The rain fell so hard on June 18 in my hometown of Crystal Lake, Ill., that the power went out because broken tree limbs snapped power transmission wires. It was a great night.
Forget any perceived sarcasm. I'm totally serious. Like other states, northern Illinois is in dire need of rain. It's been a brutally dry and hot summer.
Of course, I have to take care of just six tomato plants, four pepper plants, two cucumber vines, and my ever-growing pumpkin plant. I don't have to worry about an entire farm.
Indeed, the corn in the area has grown to the correct height ("knee-high by the Fourth of July"), but the heat has delayed the actual germination of the kernels. If the world ate cornstalks, farmers wouldn't have much to worry about.
And if the farmers are worrying, fabricators should begin to fret. The agricultural market has been a very important one for the metal fabricating market in recent years. Just take a look at the Census Bureau's Quarterly Survey of Plant Capacity Utilization. Companies that fall into the "agriculture, construction, and mining machinery manufacturing" category report capacity utilization rates that average out to be 79.4 percent. That's a robust percentage when compared to other industry sectors that require fabricated metal products.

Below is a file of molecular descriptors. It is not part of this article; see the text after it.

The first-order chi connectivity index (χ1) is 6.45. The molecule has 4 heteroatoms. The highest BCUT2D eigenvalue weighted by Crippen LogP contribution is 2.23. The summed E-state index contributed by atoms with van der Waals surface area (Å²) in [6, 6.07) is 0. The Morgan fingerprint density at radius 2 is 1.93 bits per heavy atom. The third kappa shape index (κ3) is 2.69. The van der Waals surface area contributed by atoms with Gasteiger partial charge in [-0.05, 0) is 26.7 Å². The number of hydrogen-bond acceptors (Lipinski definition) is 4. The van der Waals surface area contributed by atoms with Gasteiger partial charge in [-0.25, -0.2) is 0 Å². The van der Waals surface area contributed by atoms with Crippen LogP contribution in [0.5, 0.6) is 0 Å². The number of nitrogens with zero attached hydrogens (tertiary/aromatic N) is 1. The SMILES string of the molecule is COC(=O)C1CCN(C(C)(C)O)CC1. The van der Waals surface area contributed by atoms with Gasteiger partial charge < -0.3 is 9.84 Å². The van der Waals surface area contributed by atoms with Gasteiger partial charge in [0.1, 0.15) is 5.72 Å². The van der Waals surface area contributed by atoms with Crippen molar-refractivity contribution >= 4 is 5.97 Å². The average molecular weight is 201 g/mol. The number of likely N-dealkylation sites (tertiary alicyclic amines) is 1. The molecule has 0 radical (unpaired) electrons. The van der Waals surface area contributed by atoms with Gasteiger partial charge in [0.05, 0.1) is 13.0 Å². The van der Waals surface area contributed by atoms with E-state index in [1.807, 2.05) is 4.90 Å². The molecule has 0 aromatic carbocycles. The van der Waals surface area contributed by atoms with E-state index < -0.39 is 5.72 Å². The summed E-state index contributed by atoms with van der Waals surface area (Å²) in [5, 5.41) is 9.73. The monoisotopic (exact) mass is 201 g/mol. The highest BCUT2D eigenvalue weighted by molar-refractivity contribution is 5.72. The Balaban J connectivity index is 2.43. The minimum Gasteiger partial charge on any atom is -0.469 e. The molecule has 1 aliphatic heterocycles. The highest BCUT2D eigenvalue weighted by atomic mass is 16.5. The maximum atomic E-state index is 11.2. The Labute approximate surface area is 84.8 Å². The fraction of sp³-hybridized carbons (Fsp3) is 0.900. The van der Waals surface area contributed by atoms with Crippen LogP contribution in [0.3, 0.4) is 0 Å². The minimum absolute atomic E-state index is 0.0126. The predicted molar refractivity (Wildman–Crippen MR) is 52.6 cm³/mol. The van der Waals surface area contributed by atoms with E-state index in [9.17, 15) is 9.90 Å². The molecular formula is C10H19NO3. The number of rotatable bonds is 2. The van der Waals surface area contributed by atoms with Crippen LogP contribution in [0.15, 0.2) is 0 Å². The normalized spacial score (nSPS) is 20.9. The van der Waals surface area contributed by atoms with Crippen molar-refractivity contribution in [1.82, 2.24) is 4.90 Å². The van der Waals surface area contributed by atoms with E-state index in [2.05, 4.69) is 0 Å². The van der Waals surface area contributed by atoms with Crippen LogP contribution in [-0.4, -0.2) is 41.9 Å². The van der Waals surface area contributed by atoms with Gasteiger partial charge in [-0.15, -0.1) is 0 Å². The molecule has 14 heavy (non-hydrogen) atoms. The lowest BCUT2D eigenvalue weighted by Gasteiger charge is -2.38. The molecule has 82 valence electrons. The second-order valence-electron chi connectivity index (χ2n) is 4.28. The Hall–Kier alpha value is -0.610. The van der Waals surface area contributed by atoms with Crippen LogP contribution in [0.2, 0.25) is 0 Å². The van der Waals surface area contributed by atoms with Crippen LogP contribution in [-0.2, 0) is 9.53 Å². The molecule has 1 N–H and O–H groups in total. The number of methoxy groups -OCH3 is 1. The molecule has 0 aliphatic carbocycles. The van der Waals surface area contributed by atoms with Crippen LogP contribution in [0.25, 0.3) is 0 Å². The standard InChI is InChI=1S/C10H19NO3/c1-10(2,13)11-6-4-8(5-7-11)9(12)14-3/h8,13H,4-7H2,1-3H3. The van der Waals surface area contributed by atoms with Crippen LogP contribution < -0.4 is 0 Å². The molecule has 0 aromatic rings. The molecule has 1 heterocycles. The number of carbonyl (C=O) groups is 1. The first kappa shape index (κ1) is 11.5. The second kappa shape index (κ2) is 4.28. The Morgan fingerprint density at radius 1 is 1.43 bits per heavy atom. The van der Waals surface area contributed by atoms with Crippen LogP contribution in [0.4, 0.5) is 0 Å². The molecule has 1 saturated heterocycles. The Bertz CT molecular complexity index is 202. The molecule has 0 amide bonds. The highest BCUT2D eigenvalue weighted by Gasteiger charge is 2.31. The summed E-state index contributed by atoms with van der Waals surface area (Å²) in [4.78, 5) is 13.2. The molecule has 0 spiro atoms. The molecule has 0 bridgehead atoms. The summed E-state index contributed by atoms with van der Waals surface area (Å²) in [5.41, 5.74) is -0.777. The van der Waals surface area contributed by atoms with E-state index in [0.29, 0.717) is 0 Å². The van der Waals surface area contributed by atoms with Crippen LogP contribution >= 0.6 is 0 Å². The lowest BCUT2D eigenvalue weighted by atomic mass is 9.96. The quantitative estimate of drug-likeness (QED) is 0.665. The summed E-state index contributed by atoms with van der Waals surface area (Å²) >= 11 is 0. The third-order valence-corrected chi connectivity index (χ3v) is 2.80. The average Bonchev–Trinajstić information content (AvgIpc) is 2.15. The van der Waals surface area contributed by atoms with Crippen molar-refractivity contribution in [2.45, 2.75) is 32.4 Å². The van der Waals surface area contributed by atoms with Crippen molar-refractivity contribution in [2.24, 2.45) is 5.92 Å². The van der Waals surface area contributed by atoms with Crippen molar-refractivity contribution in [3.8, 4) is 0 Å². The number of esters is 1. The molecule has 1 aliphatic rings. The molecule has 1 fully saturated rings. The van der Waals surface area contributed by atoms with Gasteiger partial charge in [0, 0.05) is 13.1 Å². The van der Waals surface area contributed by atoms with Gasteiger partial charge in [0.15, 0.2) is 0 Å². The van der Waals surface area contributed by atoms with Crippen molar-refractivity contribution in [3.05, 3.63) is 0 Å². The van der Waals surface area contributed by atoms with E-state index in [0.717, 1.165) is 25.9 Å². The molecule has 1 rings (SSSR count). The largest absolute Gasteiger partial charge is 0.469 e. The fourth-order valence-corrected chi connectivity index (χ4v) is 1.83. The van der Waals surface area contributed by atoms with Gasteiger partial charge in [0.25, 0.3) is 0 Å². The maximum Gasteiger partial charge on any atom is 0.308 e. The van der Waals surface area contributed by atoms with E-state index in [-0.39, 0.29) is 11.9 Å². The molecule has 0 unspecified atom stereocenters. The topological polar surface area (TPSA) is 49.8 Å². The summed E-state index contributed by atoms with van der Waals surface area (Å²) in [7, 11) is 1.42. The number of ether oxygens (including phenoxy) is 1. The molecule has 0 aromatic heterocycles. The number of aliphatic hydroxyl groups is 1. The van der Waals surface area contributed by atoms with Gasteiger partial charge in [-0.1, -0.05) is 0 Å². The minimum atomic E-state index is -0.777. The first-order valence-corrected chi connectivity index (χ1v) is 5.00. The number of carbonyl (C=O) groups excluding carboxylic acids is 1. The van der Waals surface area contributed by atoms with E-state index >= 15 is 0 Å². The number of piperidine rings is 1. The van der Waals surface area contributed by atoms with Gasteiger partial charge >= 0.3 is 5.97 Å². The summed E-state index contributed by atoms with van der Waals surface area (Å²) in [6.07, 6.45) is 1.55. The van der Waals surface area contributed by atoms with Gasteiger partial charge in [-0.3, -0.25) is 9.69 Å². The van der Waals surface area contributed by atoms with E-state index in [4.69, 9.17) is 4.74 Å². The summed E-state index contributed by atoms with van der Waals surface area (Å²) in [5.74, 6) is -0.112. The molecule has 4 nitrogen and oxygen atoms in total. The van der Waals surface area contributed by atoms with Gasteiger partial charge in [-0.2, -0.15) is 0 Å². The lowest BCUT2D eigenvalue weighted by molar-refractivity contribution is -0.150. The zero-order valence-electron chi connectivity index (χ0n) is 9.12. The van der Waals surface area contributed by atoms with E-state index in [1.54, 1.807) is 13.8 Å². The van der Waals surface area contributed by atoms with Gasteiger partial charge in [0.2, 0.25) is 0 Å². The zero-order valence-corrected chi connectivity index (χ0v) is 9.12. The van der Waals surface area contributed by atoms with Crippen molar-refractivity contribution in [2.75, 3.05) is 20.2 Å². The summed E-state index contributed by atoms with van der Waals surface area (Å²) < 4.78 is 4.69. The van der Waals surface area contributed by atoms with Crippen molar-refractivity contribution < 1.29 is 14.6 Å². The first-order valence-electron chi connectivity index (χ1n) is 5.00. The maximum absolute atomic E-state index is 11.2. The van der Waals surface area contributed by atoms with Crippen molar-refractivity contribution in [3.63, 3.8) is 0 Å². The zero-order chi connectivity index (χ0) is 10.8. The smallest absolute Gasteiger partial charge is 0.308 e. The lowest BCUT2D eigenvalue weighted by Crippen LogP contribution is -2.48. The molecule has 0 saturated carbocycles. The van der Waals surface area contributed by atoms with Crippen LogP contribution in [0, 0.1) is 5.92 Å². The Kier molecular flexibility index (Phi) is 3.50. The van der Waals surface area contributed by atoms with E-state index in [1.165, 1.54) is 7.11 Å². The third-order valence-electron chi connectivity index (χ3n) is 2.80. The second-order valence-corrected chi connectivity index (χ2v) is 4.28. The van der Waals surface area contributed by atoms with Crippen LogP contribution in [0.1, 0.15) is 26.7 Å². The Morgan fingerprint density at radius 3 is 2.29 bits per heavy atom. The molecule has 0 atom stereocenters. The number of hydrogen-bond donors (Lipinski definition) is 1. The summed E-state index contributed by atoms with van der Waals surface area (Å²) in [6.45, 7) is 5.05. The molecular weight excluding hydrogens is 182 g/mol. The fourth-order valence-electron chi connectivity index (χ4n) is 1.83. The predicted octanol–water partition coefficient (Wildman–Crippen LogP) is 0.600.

The energy sector tends to grab most of the headlines, but the agriculture industry has helped to prop up metal fabrication as much as any other industry during these trying economic times. Farmers have earned nice returns on their crops and have plowed much of that into new equipment. Whether it's a watering system that requires hundreds of feet of tubing or a farming implement made from heavy plate, agricultural equipment requires a lot of metal and talent to put it together.
Is it panic time? It's getting close. This was supposed to be a record year in terms of the yield of some crops, but that is not going to happen. Some much-needed rain could salvage a dreadful situation and make it into merely an off year, not a disastrous one. That might soften the potential blow in 2013 if investment dollars in new equipment pull back when compared to previous years.
So let's hope that a tropical storm can shake things up and drop some more rain on the areas of the U.S. that need it most. You almost knew that a storm named Fabio wouldn't do much of anything.